There’s been a lot of noise on social media over the weekend that HB 122a, the hemp legalization bill as amended, would outlaw CBD oil, even if it contains no THC — and Sen. Abby Lee, R-Fruitland, the bill’s Senate sponsor, said this morning that that is NOT the case. “Nothing changes,” she said. “It really just deals with anything that has THC.”
Under current Idaho law, anything with any amount of THC is marijuana — that’s why truck drivers hauling loads of legal industrial hemp through Idaho have been arrested and charged with marijuana trafficking, a felony punishable by a mandatory minimum of five years in prison. Under HB 122a, anything with not more than 0.3 percent THC would be defined as hemp; anything with more than that would continue to be defined as marijuana.
Earlier this session, HB 11 passed and was signed into law which legalized Epidiolex, an FDA-approved CBD drug that’s available only by prescription. That law specifies that the approved drug can have up to 0.1 percent THC.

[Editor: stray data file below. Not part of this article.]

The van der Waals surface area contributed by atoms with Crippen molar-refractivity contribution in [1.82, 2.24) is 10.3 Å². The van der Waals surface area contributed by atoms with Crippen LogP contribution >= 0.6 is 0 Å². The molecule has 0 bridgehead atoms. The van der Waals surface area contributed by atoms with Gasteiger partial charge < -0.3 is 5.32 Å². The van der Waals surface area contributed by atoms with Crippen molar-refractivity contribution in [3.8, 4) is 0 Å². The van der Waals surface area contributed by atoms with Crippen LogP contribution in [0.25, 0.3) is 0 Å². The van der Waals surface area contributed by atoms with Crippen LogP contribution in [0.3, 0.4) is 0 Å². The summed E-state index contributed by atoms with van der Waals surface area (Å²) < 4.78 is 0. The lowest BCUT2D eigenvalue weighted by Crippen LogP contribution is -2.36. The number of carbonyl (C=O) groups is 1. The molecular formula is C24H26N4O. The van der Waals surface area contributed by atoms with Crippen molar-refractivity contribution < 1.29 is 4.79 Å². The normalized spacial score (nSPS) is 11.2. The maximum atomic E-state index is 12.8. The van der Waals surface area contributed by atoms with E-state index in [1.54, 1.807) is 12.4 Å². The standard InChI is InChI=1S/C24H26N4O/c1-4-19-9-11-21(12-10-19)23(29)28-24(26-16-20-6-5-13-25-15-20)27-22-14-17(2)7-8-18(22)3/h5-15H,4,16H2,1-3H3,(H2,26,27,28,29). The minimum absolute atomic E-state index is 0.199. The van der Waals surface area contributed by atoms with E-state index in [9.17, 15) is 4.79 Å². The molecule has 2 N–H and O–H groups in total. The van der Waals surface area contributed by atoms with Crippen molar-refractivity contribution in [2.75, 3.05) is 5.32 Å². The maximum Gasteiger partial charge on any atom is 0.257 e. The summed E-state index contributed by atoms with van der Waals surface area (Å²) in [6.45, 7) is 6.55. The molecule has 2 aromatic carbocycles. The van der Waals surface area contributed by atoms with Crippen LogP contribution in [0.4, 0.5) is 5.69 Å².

Anything with zero THC, Lee said, “It still comes from the plant, but it’s not illegal today.”
The amendments to the bill include this sentence at the end of the definition of hemp, which is defined as cannabis products with up to 0.3 percent THC: “It does not include any approved cannabidiol drugs listed on schedule V in section 37-2713, Idaho Code.” That’s the section where the new language from HB 11 about Epidiolex is found; before that bill passed, there was no mention of CBD in that section of state law. The new section inserted by HB 11 says it applies only to an FDA-approved drug.
Lee said the question that’s now being raised is about CBD oil with “just a little bit of THC.” Under current law, she said, “If it has just a little bit of THC, it was marijuana.” She said under HB 122 as amended, it will be up to the state Board of Pharmacy to develop rules for how to address such products. “How we’re going to manage CBD is still to be identified,” Lee said. “It doesn’t change under the bill or the amendments.”